Group sets model for better schools
MVVE will help produce education programs for a new on-demand channel.
By DENISE DICK
VINDICATOR TRUMBULL STAFF
WARREN -- Two years after forming, a group of educators, business and community leaders has become a blueprint for other groups aimed at improving education.
Mahoning Valley Vision for Education formed out of a Youngstown-Warren Regional Chamber education summit in December 2001.
"We wanted to develop a vision based on what people want," said Joyce Brooks, MVVE coordinator.
The multitiered vision, developed after conducting focus groups and completing surveys, calls for all Valley residents to be engaged in lifelong learning by 2010 "that enables them to pursue productive futures and contribute to the community."
Since its formation, MVVE was asked to provide information to the Youngstown State University Board of Trustees when it was deciding to implement its early college program with the Youngstown City Schools.
Brooks said the group presented information, culled from surveys and focus groups it conducted, that showed community support for the early college plan. After that presentation, representatives from Knowledge Works, a foundation helping to fund early college, asked for a copy of the information presented.
"They're going to use our information and process as an example of what community engagement really means," Brooks said.
MVVE also is one of three education/community organizations asked by Time Warner Cable to produce programs for a new, free on-demand channel. Education Matters will begin broadcasting next month.
The other groups participating come from Summit and Stark counties and have been in place for many years, MVVE members say.
When it was formed, group members wanted to counter the "brain drain" of young people leaving the area after obtaining their degrees and encourage more people to pursue college degrees.
Brooks referred to a 1999 study by the Harwood Institute that called Youngstown "a city in waiting." That same report listed Youngstown State University, Youngstown-Warren Regional Chamber and the United Way as catalysts for change in the region.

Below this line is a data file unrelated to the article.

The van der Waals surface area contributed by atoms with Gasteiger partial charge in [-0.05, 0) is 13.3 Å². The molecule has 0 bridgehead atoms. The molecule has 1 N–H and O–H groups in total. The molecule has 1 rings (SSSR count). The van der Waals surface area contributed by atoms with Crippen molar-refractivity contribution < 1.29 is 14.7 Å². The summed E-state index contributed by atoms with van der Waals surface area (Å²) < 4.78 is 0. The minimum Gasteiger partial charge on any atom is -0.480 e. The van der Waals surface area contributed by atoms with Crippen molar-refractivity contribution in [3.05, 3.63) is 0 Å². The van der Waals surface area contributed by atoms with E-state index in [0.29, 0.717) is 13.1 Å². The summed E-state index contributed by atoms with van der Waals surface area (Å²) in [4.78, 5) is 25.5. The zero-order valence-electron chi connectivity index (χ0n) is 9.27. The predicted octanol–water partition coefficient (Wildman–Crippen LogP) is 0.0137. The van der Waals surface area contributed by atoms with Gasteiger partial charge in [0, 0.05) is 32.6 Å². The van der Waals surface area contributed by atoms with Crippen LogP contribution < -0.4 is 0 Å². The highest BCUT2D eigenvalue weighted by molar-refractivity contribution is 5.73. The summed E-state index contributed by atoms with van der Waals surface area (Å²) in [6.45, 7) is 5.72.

The process to achieve the vision statement involved 300 surveys distributed to groups and individuals and focus groups of about 600 participants from a cross section of both counties.
"There was a very interesting feeling of hope," Brooks said. "We never left a meeting where someone didn't say something very nice about their school system."
Participation included young people who Harry Christman of the Chamber, an MVVE steering committee member, said were initially skeptical of the process. Once the young people realized group members were genuinely interested in their views, they opened up, he said.
Although groups talked of problems and difficulties facing particular school districts, there were common threads.
"The No. 1 issue was they want their children to be safe when they go to school," Christman said.
Other things expressed were a desire for children to learn and be motivated, prepared for life-long learning and have career opportunities locally.
Those who responded identified adequate funding for education, parental involvement, quality education for every school district, business/education partnerships and relevant curriculum as top priorities.
What happens in one area of the region affects the rest, said Robert L. Faulkner Sr., an MVVE member.
"In my judgment, it behooves all of us to work together," he said. "Education provides the best opportunity for the young people who are here."